This weekend was supposed to be very wet and we almost didn’t go to the house. France and Germany have both had floods and we were expecting the same. However, despite the occasional short, hard downpour, it was scorching hot. My garden is completely overgrown but this week I discovered that the engine of my strimmer is cracked so I had to throw it away and order a new one – which meant I didn’t have to spend most of my time weed whacking.
We went to the forest for two long walks, along the logging trail outside the village. After discovering some out-of-season Cep mushrooms, we then devoted the rest of our time to hunting them.
Cep is a very special edible mushroom in that it can’t be cultivated. It requires so many odd combinations in its environment (types of trees, other fungi, weather, etc) that it thus far has never been domesticated. Usually it grows somewhere near to an Amanita, a poisonous fungi – and in my area this normally means Fly Agaric (Amanita muscaria); however, as it’s too early for them, these Cep (porcino) were growing alongside the deadlier cousin of Fly Agaric, the Panther Cap (Amanita pantherina):
One reason I recommend the inexperienced not to pick mushrooms is that they can easily be confused. While to the trained eye there is a vast difference between an Amanita and Boletus edulis, they could be mistakenly picked together as they were roughly the same size, shape and colour, and were growing very close together.
The insects were out in force due to the humidity, and some were fascinating. The best we saw was an aerial battle between a dragonfly and a hornet as they zoomed around us, making us very nervous, but the action was way too fast to film. It felt very prehistoric with two such large insects loudly zooming around trying to kill each other.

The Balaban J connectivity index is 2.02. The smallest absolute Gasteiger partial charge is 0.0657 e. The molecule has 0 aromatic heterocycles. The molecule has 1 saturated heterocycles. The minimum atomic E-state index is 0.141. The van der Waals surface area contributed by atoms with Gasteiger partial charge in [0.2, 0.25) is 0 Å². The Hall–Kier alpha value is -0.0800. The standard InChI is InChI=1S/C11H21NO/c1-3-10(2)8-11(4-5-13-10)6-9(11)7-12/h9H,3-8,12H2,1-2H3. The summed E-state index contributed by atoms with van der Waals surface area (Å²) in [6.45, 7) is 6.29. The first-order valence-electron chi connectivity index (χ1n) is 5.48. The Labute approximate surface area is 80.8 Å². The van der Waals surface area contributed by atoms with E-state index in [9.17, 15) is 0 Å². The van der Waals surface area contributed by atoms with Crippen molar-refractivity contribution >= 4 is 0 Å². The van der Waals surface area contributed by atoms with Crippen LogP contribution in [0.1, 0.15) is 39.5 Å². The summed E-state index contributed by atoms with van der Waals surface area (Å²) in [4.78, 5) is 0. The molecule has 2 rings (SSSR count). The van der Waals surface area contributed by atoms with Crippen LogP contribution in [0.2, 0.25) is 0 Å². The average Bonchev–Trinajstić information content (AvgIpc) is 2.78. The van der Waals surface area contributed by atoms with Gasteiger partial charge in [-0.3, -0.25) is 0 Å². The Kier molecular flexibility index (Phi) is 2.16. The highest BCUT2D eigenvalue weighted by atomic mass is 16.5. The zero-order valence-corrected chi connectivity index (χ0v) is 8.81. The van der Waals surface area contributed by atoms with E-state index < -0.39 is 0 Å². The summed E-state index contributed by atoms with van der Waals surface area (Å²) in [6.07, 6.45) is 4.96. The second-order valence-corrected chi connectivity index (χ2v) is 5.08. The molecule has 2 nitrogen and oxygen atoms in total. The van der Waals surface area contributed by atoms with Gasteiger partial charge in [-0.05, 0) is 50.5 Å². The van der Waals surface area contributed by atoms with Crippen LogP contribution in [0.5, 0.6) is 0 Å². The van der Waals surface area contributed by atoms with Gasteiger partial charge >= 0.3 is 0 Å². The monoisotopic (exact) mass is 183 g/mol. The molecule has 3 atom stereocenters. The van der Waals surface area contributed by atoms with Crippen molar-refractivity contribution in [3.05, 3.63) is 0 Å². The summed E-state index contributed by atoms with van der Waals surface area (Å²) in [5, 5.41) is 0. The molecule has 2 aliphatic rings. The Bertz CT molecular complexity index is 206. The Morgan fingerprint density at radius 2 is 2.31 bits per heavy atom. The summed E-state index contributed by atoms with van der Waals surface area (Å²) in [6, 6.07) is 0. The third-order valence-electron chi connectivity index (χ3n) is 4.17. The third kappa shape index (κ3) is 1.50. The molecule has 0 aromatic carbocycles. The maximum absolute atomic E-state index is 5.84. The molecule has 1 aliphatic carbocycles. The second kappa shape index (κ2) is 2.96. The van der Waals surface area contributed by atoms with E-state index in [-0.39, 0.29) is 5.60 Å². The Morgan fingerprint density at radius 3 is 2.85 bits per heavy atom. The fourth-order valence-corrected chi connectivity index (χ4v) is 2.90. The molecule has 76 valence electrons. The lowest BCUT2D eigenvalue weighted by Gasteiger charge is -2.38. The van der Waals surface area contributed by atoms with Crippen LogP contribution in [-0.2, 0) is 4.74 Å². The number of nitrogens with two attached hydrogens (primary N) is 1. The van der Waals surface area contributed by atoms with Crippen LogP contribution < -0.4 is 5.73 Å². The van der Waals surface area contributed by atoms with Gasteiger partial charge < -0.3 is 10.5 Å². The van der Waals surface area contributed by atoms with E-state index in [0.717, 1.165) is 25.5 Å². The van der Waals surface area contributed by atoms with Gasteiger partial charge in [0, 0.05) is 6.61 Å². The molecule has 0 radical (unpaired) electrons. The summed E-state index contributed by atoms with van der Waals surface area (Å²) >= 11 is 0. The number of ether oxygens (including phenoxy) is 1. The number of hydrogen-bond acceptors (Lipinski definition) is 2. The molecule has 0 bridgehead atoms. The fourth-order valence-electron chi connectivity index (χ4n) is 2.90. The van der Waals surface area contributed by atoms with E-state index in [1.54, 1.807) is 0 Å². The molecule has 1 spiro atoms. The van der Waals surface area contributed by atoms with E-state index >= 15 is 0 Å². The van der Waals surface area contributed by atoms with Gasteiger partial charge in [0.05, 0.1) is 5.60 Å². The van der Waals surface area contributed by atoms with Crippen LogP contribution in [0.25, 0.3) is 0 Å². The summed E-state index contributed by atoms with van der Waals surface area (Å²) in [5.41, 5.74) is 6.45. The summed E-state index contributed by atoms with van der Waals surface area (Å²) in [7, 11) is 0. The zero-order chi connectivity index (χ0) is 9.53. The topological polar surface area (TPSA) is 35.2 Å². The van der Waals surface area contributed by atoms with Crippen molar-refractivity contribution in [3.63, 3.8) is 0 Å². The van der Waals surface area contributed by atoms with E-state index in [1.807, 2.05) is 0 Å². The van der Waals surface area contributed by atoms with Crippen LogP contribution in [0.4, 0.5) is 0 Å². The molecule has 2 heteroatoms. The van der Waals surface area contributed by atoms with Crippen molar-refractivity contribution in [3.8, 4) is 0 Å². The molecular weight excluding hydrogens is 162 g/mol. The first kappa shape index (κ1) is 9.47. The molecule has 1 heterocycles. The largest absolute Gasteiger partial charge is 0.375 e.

I picked up a couple of microscopic ticks (I hate them when they’re that small as they’re almost impossible to get out without leaving the head behind to fester), and a Green Huntsman Spider (Micrommata virescens). The Canon DS412 just can’t focus properly, sadly
This little spider’s bite causes localised pain for up to 2 days but I’ve never had a problem with arachnids (my house is full of them).
There was a felled tree with many Sabre wasps (Rhyssa persuasoria) hanging around it. These guys have a sting about 4 inches long. Some were mating but this particular one is actually using its sting to inject some wood-boring larvae with its egg (I don’t know what the liquid its creating is for):
Thanks to several bouts of light rain, animal tracks were easily visible. These lynx tracks are some of the clearest I’ve ever found:
One way of discerning wolf from dog tracks is by their size. 9cms is the border between dog and wolf (anything smaller is a dog, except for a few speciality breeds such as Bloodhound). A 9cm track is a very large dog. This Swiss Army knife is 9.5 cms long – that means the lynx must be huge. There were clearly 2 different lynxes at work along the trail and it was amazing to be able to differentiate them because one had a single claw protruding, making its tracks very noticeable. Perhaps it had had an injury.
Another set of tracks we came across were from a wolf. What was creepy about these was that they hadn’t been there half an hour earlier (the time it took us to reach a certain point and turn back. This meant that the wolf had crossed the trail sometime after we’d passed the spot. It had stopped at a puddle, presumably to drink, and its fresh wet tracks hadn’t evapourated yet.
There was another set of tracks we found, which were muchharder to discern because they had been sunk into thick mud and had filled up with water. we debated these for quite some time and I don’t really want to think about what they could represent…
It might not be a bear but there aren’t many other animals I know which make such large and deep impressions in mud…. I’ll keep this as an “I don’t know” for now…
Back on safer ground, this is a badger track: